Not Your Usual Summer
Ever since Jacob Shimkus was a little boy, he had dreamed of going to Africa. He’d asked his parents to paint animals and a jungle all over the walls of his room so he could pretend he was there, as he drifted off to sleep at night. His mother Deborah, also dreamed of going to Africa, her desire flamed by travels to South America with her father who studied and wrote books about reptiles.
Together this mother and son duo immersed themselves in humanitarian and environmental causes. They founded the activiist organizations Green Teens, Beyond Our Bubble, and The Teen Challenge, all uniting and educating young people and encouraging them to become involved in a world that was “Beyone Their Bubble.” Though these organizations were extremely successful, the call to the parched soil of Africa still called to them, and they searched for months to find the right “Africa connection” that would allow them to follow this passion.
So it was that on a night last October, they attended a presentation given by Kenya Keys (formerly Koins for Kenya) at Lakeridge High School. Anthony Yama, a schoolmaster from the bush of Kenya, talked about what it was like to long for an education and be locked out of opportunity by the bonds of poverty. He also shared how Kenya Keys had changed the face of his world by building libraries, providing scholarships, desks, and classrooms to an area once devoid of such luxuries. Jacob and his mother were captivated, as was Rishi Rajani, the president of Lakeridge’s Model U.N.
That’s when life began to change for another young man 12,000 miles away in Kenya. Stephen Kabani had grown up in the bush that Jacob had dreamed about as a child. One of eight children, he had known hardship a child from Lake Oswego could never have imagined, but he was determined to find a better life and he knew education was the key. Rising to the top of his class every year, he made it through primary school (grade 8). He passed the rigorous national exam with high marks, but his family’s inability to pay for him to go on to secondary school had left him grounded, like so many of his classmates. Refusing to be discouraged he made himself useful any way he could, helping his younger sibllings get through school. Five years he spent, hoping somehow he could return to school. The local Catholic priest had long respected Stephen. Stephen’s bright mind, his musical ability, and his extraordinary kindness had distinguished him, and Father Katana determined he would use his own scarce funds to get Stephen through secondary school. And he did. Despite the five years he’d spent out of school, Stephen soared through secondary school, soaking up every piece of knowledge he could acquire. Again, he performed well on the national exam. Again he was grounded due to lack of funds. Proceeding on to a university education seemed an unattainable dream, despite his bright mind and outstanding grades.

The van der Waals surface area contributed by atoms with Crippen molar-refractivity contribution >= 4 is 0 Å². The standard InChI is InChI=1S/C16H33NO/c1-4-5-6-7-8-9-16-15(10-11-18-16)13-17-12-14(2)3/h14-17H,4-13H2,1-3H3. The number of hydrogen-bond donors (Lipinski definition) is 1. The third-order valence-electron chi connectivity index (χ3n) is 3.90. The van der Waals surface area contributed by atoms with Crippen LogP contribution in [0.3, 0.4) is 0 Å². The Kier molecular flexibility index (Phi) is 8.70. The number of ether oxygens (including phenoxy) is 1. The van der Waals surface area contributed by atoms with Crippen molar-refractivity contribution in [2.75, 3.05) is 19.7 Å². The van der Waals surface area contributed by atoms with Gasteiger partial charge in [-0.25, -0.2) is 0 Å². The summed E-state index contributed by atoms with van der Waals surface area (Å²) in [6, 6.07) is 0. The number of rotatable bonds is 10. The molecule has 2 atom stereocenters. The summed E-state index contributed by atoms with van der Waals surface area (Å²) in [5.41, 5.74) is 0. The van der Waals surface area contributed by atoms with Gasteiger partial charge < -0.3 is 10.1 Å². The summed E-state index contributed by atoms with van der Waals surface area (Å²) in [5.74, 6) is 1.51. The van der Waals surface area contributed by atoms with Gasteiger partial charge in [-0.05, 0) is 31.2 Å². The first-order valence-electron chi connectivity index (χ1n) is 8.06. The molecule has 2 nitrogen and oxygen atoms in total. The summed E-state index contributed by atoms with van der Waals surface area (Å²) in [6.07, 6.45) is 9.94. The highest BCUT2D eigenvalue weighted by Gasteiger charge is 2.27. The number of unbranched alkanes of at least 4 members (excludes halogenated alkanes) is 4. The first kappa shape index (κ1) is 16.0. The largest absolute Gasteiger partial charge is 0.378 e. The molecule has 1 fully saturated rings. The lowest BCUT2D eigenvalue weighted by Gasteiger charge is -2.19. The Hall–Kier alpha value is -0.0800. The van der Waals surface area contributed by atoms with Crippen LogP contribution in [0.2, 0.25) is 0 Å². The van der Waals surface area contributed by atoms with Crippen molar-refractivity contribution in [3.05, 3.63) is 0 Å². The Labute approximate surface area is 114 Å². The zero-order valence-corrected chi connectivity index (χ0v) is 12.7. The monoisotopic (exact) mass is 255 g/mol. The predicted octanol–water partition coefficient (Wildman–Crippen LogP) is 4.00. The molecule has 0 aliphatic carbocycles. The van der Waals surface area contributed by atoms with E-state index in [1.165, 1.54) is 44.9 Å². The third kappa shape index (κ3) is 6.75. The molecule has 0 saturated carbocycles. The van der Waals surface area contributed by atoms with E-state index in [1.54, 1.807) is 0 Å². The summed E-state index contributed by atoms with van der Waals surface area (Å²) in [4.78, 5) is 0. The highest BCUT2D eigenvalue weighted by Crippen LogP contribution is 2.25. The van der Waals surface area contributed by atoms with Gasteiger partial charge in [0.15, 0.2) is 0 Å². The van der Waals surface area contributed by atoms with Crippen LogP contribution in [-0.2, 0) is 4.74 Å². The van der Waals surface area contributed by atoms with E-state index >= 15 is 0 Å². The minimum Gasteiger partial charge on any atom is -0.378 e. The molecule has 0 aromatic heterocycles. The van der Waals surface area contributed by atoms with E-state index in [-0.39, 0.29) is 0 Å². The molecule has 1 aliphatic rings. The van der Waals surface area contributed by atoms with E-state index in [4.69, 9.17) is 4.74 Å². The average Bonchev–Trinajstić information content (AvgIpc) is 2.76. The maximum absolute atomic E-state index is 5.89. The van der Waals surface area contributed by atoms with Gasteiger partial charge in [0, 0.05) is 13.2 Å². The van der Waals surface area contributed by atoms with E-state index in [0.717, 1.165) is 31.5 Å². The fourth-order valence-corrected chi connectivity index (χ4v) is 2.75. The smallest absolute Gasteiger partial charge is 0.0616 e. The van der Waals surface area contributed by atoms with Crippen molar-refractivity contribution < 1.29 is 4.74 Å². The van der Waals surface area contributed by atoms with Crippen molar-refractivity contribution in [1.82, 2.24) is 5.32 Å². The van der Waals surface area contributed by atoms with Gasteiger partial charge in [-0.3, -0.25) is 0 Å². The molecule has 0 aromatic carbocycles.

Come with me back to the Pacific Northwest, where Jacob Shimkus and Rishi Rajani had just heard the presentation by Kenya Keys. Stirred by a desire to help, Rishi asked how Model U.N. could help these kids who long for education. Jacob and Deborah knew they had found the organization they wanted to join forces with. Rishi and the students of Model U.N. decided they wanted to help by giving a university scholarship to Stephen Kibani. (Can you imagine the excitement when Stephen got this news?) Jacob decided he would somehow get to Kenya to meet these students in the bush and see how he and his mother could mobilize their considerable skills and connections to help.
And so it was that Jacob Shimkus of Lake Oswego was able to meet Stephen Kabani in Kenya during the summer of 2010. Jacob arrived with photos and letters from the Model U.N. students. Stephen stared in disbelief. Could it really be true that these young people across the world had really made it possible for him to attend the University of Nairobi to study business and economics? As I watched Jacob, tall and blonde, with Stephen, short, skinny and dark, share their stories, laugh, hug, and forge an amazing friendship, I was reminded of why it matters to build bridges across the world. The joy of making such a connection is indescribable. As Jacob and Stephen met with the students in our sponsorship program to assess their needs and give them motivational talks, it became apparent that Stephen had a gift. At first he was hesitant. “What do I say?” He’d never realized the power he had as a role model, or how gifted he was with words. With each speech he became more confident. He saw those young eyes locked on him. He saw in them the same longing for learning that had kept him going through the years.
“Jacob, my brother,” he said, “please tell your friends in America I can never thank them enough. Without them I never could have known what I was capable of. They have given me a future.”
What is Jacob’s next dream? To bring Stephen to Lake Oswego to share his stories with students of all ages. His story is not to be forgotten.